Atmospheric river flowing our way; forecast: Back-to-back storms bring heavy rain to North Coast

The North Coast is forecast to receive significant rainfall through the weekend from two back-to-back storms, the first of which was predicted to hit around midnight on Tuesday, the National Weather Service said.

"The main thing for everybody to take away from this is we're going to get another good shot of rainfall this week, and this time it's going to be focused over the northern part of the area," meteorologist Scott Carroll said. "North of Cape Mendocino, especially Del Norte County."

The Eureka area is estimated to receive 3 to 5 inches and McKinleyville 5 to 7 inches, Carroll said. Higher elevations, especially those over the south and southwest facing terrain of Del Norte County, could easily see more than 10.

River basins such as the Smith could receive up to 12, and Redwood Creek might record 9 inches, according to the weather service.

While there is a potential for flooding, the rivers will most likely be OK because it's been so dry, Carroll said.

The weather service did issue an alert on Tuesday that the Smith, Mad and Van Duzen rivers may rise within 4 feet of the monitoring stage, and small streams and tributaries may occasionally exceed their banks, but at this point, the public just needs to keep an eye on the forecast, Carroll said.

Humboldt County Sheriff's Office Lt. Steve Knight said the office is not currently taking any extra precautions.

"The Office of Emergency Service is in communication with the weather service, but there's no indication there's going to be any issues for us at this time," Knight said.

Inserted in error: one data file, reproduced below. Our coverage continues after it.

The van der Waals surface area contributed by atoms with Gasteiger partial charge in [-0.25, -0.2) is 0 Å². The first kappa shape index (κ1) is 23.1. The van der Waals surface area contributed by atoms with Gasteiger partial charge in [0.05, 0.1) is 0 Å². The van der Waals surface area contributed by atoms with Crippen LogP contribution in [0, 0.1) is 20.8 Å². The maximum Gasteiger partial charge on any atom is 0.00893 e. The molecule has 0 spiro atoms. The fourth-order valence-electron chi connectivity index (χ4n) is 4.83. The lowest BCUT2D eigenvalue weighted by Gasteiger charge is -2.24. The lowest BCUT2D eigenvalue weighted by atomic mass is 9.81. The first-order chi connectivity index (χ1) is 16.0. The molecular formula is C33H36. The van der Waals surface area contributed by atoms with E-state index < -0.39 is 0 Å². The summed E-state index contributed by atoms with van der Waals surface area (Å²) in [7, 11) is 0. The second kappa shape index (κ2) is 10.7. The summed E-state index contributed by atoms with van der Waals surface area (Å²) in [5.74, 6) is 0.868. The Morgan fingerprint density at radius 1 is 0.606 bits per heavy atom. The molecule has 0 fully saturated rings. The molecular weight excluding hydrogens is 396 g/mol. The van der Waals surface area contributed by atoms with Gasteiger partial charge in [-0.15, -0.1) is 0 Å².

The first storm is expected to taper off tonight with the second system hitting by Thursday.

During both events, southerly winds, which force air up the southern side of the hills and mountains and back down the northern side, are expected.

"Any time you have air going downward, it's a drying effect, so we end up having less rainfall around Humboldt Bay in Eureka, Arcata, McKinleyville, as opposed to heavier rains on terrain that faces south," Carroll said. "So that's why we expect heavier rains along the King Range and southwestern Humboldt County."

The storm systems are being caused by an "atmosphere river of moisture," according to Carroll.

"We get areas of low pressure over the Pacific that pump in tropical and sub-tropical moisture that comes up in bands from Hawaii," he said. "It's a combination of just a huge amount of moisture, and then the fact that we have a lot of terrain along the West Coast that it's forced over.

"The combination of those things leads to pretty heavy rainfall amounts," he added.

The persistent ridge of high pressure that has propelled storms away from the West Coast for more than a year is still there, but it's a lot weaker and has been pushed farther south, Carroll said.

Lorna Rodriguez can be reached at 441-0506 or Follow her on Twitter @LornaARodriguez.